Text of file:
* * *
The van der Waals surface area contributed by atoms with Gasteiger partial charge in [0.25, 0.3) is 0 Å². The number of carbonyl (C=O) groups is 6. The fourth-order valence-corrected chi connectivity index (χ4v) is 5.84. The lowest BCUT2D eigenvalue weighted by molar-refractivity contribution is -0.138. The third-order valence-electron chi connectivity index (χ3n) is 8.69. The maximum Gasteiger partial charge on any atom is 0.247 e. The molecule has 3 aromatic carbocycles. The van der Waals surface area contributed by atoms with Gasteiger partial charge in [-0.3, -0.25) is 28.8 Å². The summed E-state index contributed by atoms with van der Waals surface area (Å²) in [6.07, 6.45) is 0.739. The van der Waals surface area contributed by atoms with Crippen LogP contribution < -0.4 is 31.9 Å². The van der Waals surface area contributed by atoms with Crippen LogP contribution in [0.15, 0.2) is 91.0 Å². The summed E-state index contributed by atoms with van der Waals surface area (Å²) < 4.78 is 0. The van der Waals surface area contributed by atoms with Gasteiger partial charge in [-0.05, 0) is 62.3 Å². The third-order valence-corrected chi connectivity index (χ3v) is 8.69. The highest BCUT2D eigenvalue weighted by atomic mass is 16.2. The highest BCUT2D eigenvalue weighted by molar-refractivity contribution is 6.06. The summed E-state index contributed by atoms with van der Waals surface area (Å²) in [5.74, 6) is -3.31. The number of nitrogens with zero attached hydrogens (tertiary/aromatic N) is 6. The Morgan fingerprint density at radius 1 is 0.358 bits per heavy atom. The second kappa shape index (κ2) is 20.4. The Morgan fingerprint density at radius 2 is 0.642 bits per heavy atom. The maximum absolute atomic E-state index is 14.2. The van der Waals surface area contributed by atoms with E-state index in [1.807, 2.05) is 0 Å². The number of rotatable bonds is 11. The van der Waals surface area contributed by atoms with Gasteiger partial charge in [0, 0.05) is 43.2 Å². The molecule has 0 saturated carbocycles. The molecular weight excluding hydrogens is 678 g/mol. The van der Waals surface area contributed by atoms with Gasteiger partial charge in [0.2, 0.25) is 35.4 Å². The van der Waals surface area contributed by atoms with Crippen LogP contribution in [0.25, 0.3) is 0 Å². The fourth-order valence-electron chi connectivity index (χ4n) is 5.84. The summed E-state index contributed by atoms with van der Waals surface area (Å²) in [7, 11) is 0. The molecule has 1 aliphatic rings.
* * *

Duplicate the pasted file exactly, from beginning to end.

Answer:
The van der Waals surface area contributed by atoms with Gasteiger partial charge in [0.25, 0.3) is 0 Å². The number of carbonyl (C=O) groups is 6. The fourth-order valence-corrected chi connectivity index (χ4v) is 5.84. The lowest BCUT2D eigenvalue weighted by molar-refractivity contribution is -0.138. The third-order valence-electron chi connectivity index (χ3n) is 8.69. The maximum Gasteiger partial charge on any atom is 0.247 e. The molecule has 3 aromatic carbocycles. The van der Waals surface area contributed by atoms with Gasteiger partial charge in [-0.3, -0.25) is 28.8 Å². The summed E-state index contributed by atoms with van der Waals surface area (Å²) in [6.07, 6.45) is 0.739. The van der Waals surface area contributed by atoms with Crippen LogP contribution < -0.4 is 31.9 Å². The van der Waals surface area contributed by atoms with Crippen LogP contribution in [0.15, 0.2) is 91.0 Å². The summed E-state index contributed by atoms with van der Waals surface area (Å²) < 4.78 is 0. The van der Waals surface area contributed by atoms with Gasteiger partial charge in [-0.05, 0) is 62.3 Å². The third-order valence-corrected chi connectivity index (χ3v) is 8.69. The highest BCUT2D eigenvalue weighted by atomic mass is 16.2. The highest BCUT2D eigenvalue weighted by molar-refractivity contribution is 6.06. The summed E-state index contributed by atoms with van der Waals surface area (Å²) in [5.74, 6) is -3.31. The number of nitrogens with zero attached hydrogens (tertiary/aromatic N) is 6. The Morgan fingerprint density at radius 1 is 0.358 bits per heavy atom. The second kappa shape index (κ2) is 20.4. The Morgan fingerprint density at radius 2 is 0.642 bits per heavy atom. The maximum absolute atomic E-state index is 14.2. The van der Waals surface area contributed by atoms with E-state index in [1.807, 2.05) is 0 Å². The number of rotatable bonds is 11. The van der Waals surface area contributed by atoms with Gasteiger partial charge in [0, 0.05) is 43.2 Å². The molecule has 0 saturated carbocycles. The molecular weight excluding hydrogens is 678 g/mol. The van der Waals surface area contributed by atoms with Gasteiger partial charge in [0.2, 0.25) is 35.4 Å². The van der Waals surface area contributed by atoms with Crippen LogP contribution in [0.25, 0.3) is 0 Å². The fourth-order valence-electron chi connectivity index (χ4n) is 5.84. The summed E-state index contributed by atoms with van der Waals surface area (Å²) in [7, 11) is 0. The molecule has 1 aliphatic rings.